International Womens DayPosted: 8th March 2018
“Courage calls to courage everywhere”. These are the words which will be emblazoned on the statue of the suffragist Millicent Fawcett, who will this year join Churchill, Ghandi and Nelson Mandela in Parliament Square. Fawcett was one of the prime campaigners for the Representation of the People Act 1918 which marked the beginning of women’s right to vote in the UK. Maya Foa, the Director of the human rights organisation Reprieve, has said that the new monument reminds us “why we owe so much to the determined, brave, pioneering feminists who secured our democratic rights 100 years ago”.
It can seem a far cry from the heroic pioneers of women’s suffrage to the daily abrasions of life as a woman solicitor, a hundred years later. My own stocktake of my career includes memories of being told by my senior partner, as an articled clerk, that “running is unwomanly”. Of joining a new firm as a keen young solicitor, to find that the dress code forbade the wearing of trousers by women. Of it dawning on me, when I was a young mum, that when I left work at 3.30 for the school run I was belittled as a part-timer (and paid as such), whilst my male colleagues who did the same thing called it “working from home” and drew a full-time salary. And of the realisation that although we women now have the right to vote, to attend university, to qualify as solicitors and to attain the highest ranks of our profession, we are not immune from the patronising attitudes brilliantly satirised in a 1923 sonnet by Edna St. Vincent Millay: “What a big book for such a little head!”.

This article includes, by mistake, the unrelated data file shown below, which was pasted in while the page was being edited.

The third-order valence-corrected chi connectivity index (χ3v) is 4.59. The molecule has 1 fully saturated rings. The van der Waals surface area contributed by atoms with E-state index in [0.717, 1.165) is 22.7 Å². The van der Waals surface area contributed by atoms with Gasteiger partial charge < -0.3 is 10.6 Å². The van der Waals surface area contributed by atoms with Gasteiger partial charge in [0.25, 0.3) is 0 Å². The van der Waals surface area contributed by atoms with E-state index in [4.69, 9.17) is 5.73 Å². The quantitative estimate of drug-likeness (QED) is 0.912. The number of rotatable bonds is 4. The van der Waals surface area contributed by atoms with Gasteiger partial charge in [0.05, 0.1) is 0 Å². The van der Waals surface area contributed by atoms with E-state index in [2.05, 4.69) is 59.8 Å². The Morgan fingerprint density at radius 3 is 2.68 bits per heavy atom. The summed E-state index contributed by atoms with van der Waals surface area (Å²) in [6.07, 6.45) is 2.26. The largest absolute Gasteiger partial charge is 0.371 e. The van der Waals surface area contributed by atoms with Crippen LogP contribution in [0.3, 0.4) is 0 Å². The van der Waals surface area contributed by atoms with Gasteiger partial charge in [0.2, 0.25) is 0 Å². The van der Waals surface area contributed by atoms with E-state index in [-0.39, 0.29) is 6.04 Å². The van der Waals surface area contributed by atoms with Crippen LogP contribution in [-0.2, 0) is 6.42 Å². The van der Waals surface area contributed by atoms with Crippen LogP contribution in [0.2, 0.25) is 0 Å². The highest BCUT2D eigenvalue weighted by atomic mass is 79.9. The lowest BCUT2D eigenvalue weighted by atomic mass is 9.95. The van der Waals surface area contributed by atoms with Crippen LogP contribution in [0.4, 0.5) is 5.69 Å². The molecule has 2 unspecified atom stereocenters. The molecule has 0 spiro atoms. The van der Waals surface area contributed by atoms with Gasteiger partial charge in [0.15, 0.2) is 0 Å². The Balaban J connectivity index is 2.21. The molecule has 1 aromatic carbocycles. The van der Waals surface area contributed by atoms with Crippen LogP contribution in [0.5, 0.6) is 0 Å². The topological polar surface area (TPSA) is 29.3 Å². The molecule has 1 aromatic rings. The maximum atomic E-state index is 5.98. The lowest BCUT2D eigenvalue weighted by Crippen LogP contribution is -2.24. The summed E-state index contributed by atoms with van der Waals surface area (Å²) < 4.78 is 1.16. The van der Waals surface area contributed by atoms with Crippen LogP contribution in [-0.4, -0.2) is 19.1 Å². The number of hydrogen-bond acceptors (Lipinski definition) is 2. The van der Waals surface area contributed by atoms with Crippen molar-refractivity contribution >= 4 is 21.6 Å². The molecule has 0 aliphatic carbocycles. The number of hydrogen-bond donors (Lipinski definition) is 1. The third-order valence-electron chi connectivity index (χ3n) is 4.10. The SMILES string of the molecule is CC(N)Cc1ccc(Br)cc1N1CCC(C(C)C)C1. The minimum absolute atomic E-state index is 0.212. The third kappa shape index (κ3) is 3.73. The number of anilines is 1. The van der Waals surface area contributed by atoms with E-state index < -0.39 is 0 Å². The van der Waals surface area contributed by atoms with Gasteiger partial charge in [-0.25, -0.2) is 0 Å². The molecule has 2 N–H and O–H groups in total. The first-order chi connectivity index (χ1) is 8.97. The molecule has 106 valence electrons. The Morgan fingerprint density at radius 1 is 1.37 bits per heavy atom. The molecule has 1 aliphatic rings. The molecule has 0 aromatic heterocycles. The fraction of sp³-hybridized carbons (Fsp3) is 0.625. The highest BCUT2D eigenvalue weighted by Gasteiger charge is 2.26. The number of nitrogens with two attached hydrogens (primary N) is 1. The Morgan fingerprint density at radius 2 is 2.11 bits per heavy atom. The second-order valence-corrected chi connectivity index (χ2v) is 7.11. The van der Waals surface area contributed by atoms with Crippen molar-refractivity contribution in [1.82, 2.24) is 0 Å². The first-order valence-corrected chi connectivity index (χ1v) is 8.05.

The day’s grind can seem enough without attempting to paint on a broader canvas. Struggling with children’s uniforms and packed lunches merges seamlessly into struggling with awkward clients and unachievable targets. When I meet my female contemporaries, the refrain is always how difficult life is, how hard.
My wish for us all, though, on International Women’s Day, is that we might be able to lift our heads, if only briefly, from the sink and the timesheet; to celebrate the women who won us the rights we have and to add our voices to support those who are still fighting, from high profile human rights lawyers on the international stage, to every one of us who puts in a stint at the CAB or campaigns for access to justice. And maybe too we might have a moment to think what a better world would look like for women lawyers – if we had work systems that were liveable and fair, both for us and for our male colleagues, and if women’s contribution as lawyers was valued and fairly paid. Our lives – in the West, at least – are much more equal than those of our mothers and grandmothers, but not all the battles have been won. Maybe we could start to identify what we still need to change.